The leading causes of death and disability worldwide are chronic degenerative conditions. These familiar diseases including cardiovascular disease, cancer, Alzheimer’s disease, and type II diabetes are increasing globally, at a dramatic rate, in every region, and in all socioeconomic classes. To be clear, chronic degenerative conditions exceed deaths caused by famine, war, and even infectious diseases. Importantly, this was not always the case.
What has changed? Certainly, it hasn’t been our genetics. Our DNA has changed very little in the past hundred thousand years. And yet, we are suddenly experiencing a virtual explosion in the prevalence of these conditions.
To understand why do these conditions are now so widespread, we have to ask if there’s any shared mechanism that underlies chronic degenerative diseases as a group. Indeed there is. In a word, it’s inflammation. All of these conditions represent a consequence of increased levels of inflammation within the body, and higher levels of inflammation can damage heart arteries, the brain, the joints, and even disrupt the function of the immune system allowing cancer to manifest.
So, if inflammation is at the root of what our now the most pervasive diseases on our planet, it really makes sense to explore how our modern world is amping up inflammation as this should clearly provide us some action points to live a healthier and longer life. Continue reading
Look around and ask yourself, could things be better? We believe the answer is a resounding yes. And this is our ultimate goal in bringing out our new book, Brain Wash.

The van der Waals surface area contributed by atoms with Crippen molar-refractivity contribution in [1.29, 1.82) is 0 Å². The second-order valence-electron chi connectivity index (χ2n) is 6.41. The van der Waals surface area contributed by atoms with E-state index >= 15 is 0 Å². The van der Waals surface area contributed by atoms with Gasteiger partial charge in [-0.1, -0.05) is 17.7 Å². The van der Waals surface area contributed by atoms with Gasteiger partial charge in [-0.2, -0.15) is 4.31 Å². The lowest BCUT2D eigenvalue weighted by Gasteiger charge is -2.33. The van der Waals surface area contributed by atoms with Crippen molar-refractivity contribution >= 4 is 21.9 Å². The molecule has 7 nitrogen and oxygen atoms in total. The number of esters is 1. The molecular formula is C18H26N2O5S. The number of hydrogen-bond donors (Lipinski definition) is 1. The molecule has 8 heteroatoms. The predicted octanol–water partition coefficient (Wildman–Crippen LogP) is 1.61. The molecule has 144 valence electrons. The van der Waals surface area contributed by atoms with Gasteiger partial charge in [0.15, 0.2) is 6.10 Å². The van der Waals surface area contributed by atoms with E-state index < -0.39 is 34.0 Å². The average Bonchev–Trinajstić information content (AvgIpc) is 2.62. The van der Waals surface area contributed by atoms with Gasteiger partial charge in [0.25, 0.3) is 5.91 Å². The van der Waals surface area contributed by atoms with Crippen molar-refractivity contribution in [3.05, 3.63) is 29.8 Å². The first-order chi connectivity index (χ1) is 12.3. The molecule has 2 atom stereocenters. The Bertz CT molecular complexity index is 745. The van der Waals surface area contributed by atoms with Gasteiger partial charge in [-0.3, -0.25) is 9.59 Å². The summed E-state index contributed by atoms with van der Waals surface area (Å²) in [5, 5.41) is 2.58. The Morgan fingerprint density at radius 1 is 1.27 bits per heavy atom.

Brain Wash is a functional roadmap for understanding how so much of what characterizes our modern world influences our brains and, most importantly, our decision-making. From our modern diets to our lack of restorative sleep to our virtual addiction to our digital experiences, the trappings of modern times actually conspire to keep us unfulfilled, impulsive, and self-centered. Brain Wash begins by bringing these powerful influences into stark reality. We present a framework for appreciating the negative impact of these exposures, and then provide a set of practical interventions for reclaiming our brains and improving our physical and mental health. Continue reading
When it comes to understanding the importance of sleep, we’re only scratching the surface. But given the recent science on this subject, it’s become quite clear that sleep is simply essential for optimal brain health. From flushing out metabolic waste to preserving memory and improving our emotional regulation, getting better sleep may be the quickest way to make major strides in your cognitive function and your ability to make better decisions. In Brain Wash, we outlined key strategies to help make restorative brain-healthy sleep part of your daily routine. In addition to those fundamental steps, here are three more ways to optimize for great sleep: